Many incompatible classifications have in the past been applied to the class of European montane-subalpine tall-herb communities (Mulgedio-Aconitetea). The aim of our paper is to develop a consistent classification of all vegetation types of this class from temperate and boreal Europe,
derived from a database of individual relevés. We compiled available relevés from central, western and northern Europe. After excluding plots dominated by woody species, those outside the range of 9 – 50 m² size, and stands with prevailing diagnostic species of other
classes, 993 relevés remained for the classification, mainly from central Europe. We used cluster analysis (group linkage with flexible beta and Sørensen index) to analyse the structure of the dataset, and translated the results into a syntaxonomic system. The major division
is between the temperate order Calamagrostietalia villosae and the newly described northern European order Epilobio lactiflori-Geranietalia sylvatici. The temperate order can be subdivided into five alliances: (i) subalpine tall-forb communities (Adenostylion alliariae), (ii) tall-forb communities
of montane-subalpine eutrophic pastures (Rumicion alpini), (iii) subalpine tall-forb and tall-grass communities that are closely related to alpine meadows (Calamagrostion villosae), (iv) mainly montane tall-grass and fern communities of acidic soils (Calamagrostion arundinaceae), and (v) montane
tall-forb communities (Arunco dioici-Petasition albi). The northern European order was not divided further at present because too few data were available. We characterise all syntaxa from the alliances upwards ecologically and floristically, provide a revision of their nomenclature, and list
the included associations. We also discuss the methodological problems any supra-national classification has to face due to the high heterogeneity of such data and the lack of a continent-wide relevé database of all vegetation types. The use of a priori lists of diagnostic species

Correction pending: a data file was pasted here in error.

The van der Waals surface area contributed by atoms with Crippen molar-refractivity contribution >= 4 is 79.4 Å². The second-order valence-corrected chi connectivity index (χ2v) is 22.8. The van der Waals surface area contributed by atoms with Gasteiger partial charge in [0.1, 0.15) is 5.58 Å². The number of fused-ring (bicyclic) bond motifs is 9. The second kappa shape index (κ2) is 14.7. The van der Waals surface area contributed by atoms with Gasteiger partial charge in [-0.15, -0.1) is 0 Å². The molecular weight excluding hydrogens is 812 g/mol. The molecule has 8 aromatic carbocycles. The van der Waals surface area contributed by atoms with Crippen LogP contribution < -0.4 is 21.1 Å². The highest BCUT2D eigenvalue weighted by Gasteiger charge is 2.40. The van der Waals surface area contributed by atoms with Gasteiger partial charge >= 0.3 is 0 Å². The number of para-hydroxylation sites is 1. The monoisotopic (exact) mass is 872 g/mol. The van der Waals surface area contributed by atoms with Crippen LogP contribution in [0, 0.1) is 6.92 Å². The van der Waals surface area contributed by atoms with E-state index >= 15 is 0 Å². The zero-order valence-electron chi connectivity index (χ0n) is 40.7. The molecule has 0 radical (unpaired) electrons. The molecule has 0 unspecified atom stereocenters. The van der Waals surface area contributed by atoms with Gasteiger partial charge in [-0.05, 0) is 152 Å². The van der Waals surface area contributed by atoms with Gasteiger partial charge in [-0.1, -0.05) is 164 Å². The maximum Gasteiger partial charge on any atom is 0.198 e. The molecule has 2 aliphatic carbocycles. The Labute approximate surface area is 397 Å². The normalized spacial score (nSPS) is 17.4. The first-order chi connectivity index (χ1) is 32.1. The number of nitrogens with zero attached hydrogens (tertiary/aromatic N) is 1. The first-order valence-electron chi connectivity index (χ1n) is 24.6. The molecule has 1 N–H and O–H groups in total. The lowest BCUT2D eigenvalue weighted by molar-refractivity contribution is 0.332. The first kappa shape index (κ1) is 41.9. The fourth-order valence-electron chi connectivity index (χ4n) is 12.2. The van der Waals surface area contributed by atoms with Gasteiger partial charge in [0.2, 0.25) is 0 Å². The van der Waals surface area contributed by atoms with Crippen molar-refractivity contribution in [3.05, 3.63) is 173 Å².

for the delimitation of the focal syntaxon and the restriction of the analysis to relevés with similar plot sizes turned out to be crucial to derive consistent results. This study demonstrates that the analysis of a comprehensive supra-national database of individual relevés
can provide insights that go beyond what is achievable at a regional scale or by comparison of synoptic tables.
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Document Type: Research Article
Publication date: 01 November 2010
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Phytocoenologia (ISSN 0340-269X) is an international, peer-reviewed journal of plant community ecology. It is devoted to vegetation survey and classification at any organizational and spatial scale and without restriction to certain methodological approaches. The journal publishes original papers that develop new vegetation typologies as well as applied studies that use such typologies, for example, in vegetation mapping, ecosystem modelling, nature conservation, land use management or monitoring. Particularly encouraged are methodological studies that design and compare tools for vegetation classification and mapping, such as algorithms, databases and nomenclatural principles. Papers dealing with conceptual and theoretical bases of vegetation survey and classification are also welcome. While large-scale studies are preferred, regional studies will be considered when filling important knowledge gaps or presenting new methods.
Phytocoenologia was founded by Reinhold Tüxen in 1973 and is published in collaboration with the International Association for Vegetation Science (IAVS; www.iavs.org). The journal closely cooperates with various subgroups of IAVS and serves as publication outlet for their workshops as well as for selected sessions of the IAVS Symposia. It contains special sections on “Phytosociological Nomenclature” and “Ecoinformatics”. Guest-edited Special Features that fall within the scope of the journal are also published.
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